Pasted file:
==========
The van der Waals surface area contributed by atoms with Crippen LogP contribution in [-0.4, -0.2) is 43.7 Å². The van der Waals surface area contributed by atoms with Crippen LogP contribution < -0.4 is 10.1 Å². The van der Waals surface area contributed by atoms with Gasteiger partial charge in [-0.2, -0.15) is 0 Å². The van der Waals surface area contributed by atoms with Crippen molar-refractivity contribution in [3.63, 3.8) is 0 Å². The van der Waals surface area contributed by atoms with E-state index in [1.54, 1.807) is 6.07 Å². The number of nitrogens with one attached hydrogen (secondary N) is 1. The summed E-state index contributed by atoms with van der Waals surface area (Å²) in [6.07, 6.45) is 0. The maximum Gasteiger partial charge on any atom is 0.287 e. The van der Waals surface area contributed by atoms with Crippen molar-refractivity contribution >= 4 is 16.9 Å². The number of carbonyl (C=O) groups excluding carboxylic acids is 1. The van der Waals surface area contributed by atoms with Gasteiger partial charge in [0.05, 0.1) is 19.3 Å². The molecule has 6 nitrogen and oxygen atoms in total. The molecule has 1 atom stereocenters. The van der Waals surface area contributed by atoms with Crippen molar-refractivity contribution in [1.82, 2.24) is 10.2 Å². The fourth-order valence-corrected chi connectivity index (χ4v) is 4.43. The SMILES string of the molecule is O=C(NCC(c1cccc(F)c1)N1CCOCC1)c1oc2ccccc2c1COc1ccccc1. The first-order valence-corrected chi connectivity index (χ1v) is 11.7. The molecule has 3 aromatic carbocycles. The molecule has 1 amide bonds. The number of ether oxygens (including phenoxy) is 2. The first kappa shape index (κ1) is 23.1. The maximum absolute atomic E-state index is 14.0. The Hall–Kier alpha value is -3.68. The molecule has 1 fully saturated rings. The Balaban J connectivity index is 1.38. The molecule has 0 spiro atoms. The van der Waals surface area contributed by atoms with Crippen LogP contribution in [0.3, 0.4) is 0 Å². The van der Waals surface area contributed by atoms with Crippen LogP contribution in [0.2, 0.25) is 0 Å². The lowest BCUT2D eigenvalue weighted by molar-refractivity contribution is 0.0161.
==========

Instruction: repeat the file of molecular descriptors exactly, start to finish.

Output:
The van der Waals surface area contributed by atoms with Crippen LogP contribution in [-0.4, -0.2) is 43.7 Å². The van der Waals surface area contributed by atoms with Crippen LogP contribution < -0.4 is 10.1 Å². The van der Waals surface area contributed by atoms with Gasteiger partial charge in [-0.2, -0.15) is 0 Å². The van der Waals surface area contributed by atoms with Crippen molar-refractivity contribution in [3.63, 3.8) is 0 Å². The van der Waals surface area contributed by atoms with E-state index in [1.54, 1.807) is 6.07 Å². The number of nitrogens with one attached hydrogen (secondary N) is 1. The summed E-state index contributed by atoms with van der Waals surface area (Å²) in [6.07, 6.45) is 0. The maximum Gasteiger partial charge on any atom is 0.287 e. The van der Waals surface area contributed by atoms with Crippen molar-refractivity contribution >= 4 is 16.9 Å². The number of carbonyl (C=O) groups excluding carboxylic acids is 1. The van der Waals surface area contributed by atoms with Gasteiger partial charge in [0.05, 0.1) is 19.3 Å². The molecule has 6 nitrogen and oxygen atoms in total. The molecule has 1 atom stereocenters. The van der Waals surface area contributed by atoms with Crippen molar-refractivity contribution in [1.82, 2.24) is 10.2 Å². The fourth-order valence-corrected chi connectivity index (χ4v) is 4.43. The SMILES string of the molecule is O=C(NCC(c1cccc(F)c1)N1CCOCC1)c1oc2ccccc2c1COc1ccccc1. The first-order valence-corrected chi connectivity index (χ1v) is 11.7. The molecule has 3 aromatic carbocycles. The molecule has 1 amide bonds. The number of ether oxygens (including phenoxy) is 2. The first kappa shape index (κ1) is 23.1. The maximum absolute atomic E-state index is 14.0. The Hall–Kier alpha value is -3.68. The molecule has 1 fully saturated rings. The Balaban J connectivity index is 1.38. The molecule has 0 spiro atoms. The van der Waals surface area contributed by atoms with Crippen LogP contribution in [0.3, 0.4) is 0 Å². The van der Waals surface area contributed by atoms with Crippen LogP contribution in [0.2, 0.25) is 0 Å². The lowest BCUT2D eigenvalue weighted by molar-refractivity contribution is 0.0161.